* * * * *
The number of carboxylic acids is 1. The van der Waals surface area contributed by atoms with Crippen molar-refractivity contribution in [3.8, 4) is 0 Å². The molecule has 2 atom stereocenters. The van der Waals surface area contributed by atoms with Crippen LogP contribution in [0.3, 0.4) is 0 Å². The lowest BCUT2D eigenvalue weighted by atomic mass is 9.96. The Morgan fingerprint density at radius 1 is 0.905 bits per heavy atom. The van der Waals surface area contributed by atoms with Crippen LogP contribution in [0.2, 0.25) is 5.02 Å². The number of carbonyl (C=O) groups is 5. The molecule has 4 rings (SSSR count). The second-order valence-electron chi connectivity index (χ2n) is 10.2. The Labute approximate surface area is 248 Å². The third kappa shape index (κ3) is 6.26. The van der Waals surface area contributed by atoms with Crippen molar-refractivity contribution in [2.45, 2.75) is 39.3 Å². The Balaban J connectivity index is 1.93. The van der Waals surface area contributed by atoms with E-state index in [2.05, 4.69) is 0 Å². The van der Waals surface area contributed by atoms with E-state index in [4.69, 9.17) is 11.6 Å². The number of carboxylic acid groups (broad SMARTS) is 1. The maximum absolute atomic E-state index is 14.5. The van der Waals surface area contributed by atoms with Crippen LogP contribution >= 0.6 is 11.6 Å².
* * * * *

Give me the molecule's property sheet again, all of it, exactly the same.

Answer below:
The number of carboxylic acids is 1. The van der Waals surface area contributed by atoms with Crippen molar-refractivity contribution in [3.8, 4) is 0 Å². The molecule has 2 atom stereocenters. The van der Waals surface area contributed by atoms with Crippen LogP contribution in [0.3, 0.4) is 0 Å². The lowest BCUT2D eigenvalue weighted by atomic mass is 9.96. The Morgan fingerprint density at radius 1 is 0.905 bits per heavy atom. The van der Waals surface area contributed by atoms with Crippen LogP contribution in [0.2, 0.25) is 5.02 Å². The number of carbonyl (C=O) groups is 5. The molecule has 4 rings (SSSR count). The second-order valence-electron chi connectivity index (χ2n) is 10.2. The Labute approximate surface area is 248 Å². The third kappa shape index (κ3) is 6.26. The van der Waals surface area contributed by atoms with Crippen molar-refractivity contribution in [2.45, 2.75) is 39.3 Å². The Balaban J connectivity index is 1.93. The van der Waals surface area contributed by atoms with E-state index in [2.05, 4.69) is 0 Å². The van der Waals surface area contributed by atoms with E-state index in [4.69, 9.17) is 11.6 Å². The number of carboxylic acid groups (broad SMARTS) is 1. The maximum absolute atomic E-state index is 14.5. The van der Waals surface area contributed by atoms with Crippen LogP contribution >= 0.6 is 11.6 Å².